A senior Agriculture Scientist has cautioned the Centre on introduction of GM crops in the country observing that Indian agriculture was ‘so diverse and biodiversity very vast.’ “One has to take into consideration all crucial facts before one jumps onto the GM bandwagon”, Food and Agriculture Organisation Consultant K.P. Prabhakaran Nair said while presenting a paper at a national seminar on ‘GM crops and Food Security’ here on Tuesday.
On Biotechnology regulator Genetic Engineering Approval Committee clearing Bt brinjal - country’s first genetically modified (GM) food- for commercial use, he said the move evoked mixed reaction from scientists, stake holders and civil society. The verdict was against GM crops, he said.
India faced a similar situation in the early sixties when the ‘miracle’ wheat seeds were introduced in the country.
It was true that the nation harvested large amounts of food grains but paid a heavy environmental toll in terms of degraded soils, dried aquifiers, polluted groundwater and vanished bio-diversity, Nair said.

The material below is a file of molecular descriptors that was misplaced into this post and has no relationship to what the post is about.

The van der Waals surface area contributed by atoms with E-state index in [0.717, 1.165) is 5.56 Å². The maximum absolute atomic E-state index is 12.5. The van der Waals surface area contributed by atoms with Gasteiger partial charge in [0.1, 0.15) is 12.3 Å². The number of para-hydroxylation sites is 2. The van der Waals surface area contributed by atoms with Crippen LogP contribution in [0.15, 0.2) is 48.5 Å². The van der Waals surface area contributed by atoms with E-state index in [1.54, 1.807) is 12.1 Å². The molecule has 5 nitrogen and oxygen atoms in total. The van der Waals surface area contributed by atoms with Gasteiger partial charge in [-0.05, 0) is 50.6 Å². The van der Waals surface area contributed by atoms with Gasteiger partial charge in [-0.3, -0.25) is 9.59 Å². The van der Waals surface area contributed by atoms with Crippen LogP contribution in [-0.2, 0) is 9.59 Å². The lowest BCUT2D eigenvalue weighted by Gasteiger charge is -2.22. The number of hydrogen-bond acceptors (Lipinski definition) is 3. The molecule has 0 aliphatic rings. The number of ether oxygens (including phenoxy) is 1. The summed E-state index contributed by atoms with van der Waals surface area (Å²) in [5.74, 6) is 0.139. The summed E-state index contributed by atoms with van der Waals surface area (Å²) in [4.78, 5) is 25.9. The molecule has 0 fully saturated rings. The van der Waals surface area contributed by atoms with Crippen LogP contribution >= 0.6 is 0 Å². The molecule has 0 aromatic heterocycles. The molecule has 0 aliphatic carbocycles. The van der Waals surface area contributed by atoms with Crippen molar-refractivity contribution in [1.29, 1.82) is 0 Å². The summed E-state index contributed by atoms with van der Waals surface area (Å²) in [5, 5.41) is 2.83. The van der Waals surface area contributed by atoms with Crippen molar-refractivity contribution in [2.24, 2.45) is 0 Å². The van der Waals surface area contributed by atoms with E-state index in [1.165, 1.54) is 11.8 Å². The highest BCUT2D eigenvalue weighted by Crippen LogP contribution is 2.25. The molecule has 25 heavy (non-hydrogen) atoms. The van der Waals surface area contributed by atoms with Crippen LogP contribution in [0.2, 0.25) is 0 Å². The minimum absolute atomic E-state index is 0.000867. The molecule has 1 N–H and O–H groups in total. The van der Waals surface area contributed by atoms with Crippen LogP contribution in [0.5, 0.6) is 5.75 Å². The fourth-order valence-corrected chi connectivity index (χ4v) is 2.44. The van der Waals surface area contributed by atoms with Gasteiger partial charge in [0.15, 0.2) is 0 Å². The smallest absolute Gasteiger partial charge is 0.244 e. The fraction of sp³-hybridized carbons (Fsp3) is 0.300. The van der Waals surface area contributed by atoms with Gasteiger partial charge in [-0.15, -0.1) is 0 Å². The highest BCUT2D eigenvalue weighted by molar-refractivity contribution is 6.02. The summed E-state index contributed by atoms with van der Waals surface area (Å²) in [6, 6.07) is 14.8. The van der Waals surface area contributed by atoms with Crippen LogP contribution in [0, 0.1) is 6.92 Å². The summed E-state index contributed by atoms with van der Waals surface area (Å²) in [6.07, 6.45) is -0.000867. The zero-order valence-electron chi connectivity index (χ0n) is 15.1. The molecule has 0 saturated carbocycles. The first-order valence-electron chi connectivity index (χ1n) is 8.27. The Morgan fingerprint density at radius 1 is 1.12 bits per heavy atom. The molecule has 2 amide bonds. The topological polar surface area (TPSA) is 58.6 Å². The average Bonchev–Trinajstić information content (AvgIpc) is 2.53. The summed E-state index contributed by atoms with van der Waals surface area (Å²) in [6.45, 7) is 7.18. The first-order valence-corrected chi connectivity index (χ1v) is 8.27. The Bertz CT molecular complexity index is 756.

Industrial agriculture, with high input technology, also did not go well with India’s ethos and the country was now seeking a different path based on sustainable agriculture. It was at this time that GM crops have made their appearance, he said.
Indian Biodiversity Forum Chairman, S. Faizi said, genetically modified organisms contain inherent risks to biodiversity and human health. The Seminar was jointly organised by Kerala Biotechnology Commission and Kerala State Council for Science, Technology and Environment.